When Congress revised the nation’s bankruptcy laws in 2005, there were concerns it could become more difficult to file for bankruptcy. Fortunately, that has not been the case for most people interested in fling.
The 2005 law did add a few additional hoops to jump through. Overall, though, bankruptcy remains a very useful strategy in for many people seeking meaningful debt relief. In the San Antonio area and across the country, the number of bankruptcy filings continues to reflect this fact.
One of the additional hoops added in 2005 concerned audits of consumer bankruptcy filings. The law authorizes bankruptcy trustees to randomly select for auditing one personal bankruptcy case out of every 250 in each respective federal district. The legislation also allowed trustees to initiate audits in cases involving highly unusual income or expenditures.
The audits were to be performed not by court officials, but independent examiners. They were supposed to look for fraud, such as debtors trying to conceal assets from the court. Documents to be examined were to include tax returns, bank statements, and paychecks, as well as other information.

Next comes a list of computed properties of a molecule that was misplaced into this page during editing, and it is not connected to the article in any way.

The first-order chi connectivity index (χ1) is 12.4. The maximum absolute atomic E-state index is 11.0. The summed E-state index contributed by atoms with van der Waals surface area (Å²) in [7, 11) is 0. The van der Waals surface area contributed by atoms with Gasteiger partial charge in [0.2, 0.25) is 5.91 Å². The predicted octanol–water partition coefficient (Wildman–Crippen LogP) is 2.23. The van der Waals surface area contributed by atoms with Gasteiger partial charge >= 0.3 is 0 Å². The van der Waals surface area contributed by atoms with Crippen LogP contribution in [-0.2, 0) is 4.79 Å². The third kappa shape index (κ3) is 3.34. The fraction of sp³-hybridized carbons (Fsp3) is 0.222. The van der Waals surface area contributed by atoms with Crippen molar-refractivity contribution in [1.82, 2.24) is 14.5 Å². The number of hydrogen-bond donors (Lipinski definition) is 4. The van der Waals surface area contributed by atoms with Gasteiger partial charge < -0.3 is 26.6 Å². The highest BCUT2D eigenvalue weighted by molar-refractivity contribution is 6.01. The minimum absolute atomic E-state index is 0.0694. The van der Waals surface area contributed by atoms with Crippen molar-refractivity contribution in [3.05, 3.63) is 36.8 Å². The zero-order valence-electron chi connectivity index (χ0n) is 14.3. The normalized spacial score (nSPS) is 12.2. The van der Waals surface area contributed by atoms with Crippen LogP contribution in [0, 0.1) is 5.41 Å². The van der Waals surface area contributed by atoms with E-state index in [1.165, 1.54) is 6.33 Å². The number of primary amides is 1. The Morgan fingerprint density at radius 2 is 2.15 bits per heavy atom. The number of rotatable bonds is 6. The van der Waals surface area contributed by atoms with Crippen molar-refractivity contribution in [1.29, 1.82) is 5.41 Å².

So the audit program went into effect, to mixed reviews. Financial services companies generally considered it to be an important check on bankruptcy fraud. But bankruptcy attorneys pointed out that the audits often dragged out the bankruptcy process. And it was not always clear what the definition of “material misstatement” used in the audits referred to.
Last month, the audit game abruptly changed. The U.S. Trustee Program, which administers the audits, announced that is suspending them indefinitely. The program is run by the U.S. Justice Department, which like all federal agencies is under intense financial pressure from across-the-board budget cuts.
Source: “Bankruptcy Watchdogs Suspend Debtor Audits,” The Wall Street Journal, Jacqueline Patank, 4-1-13
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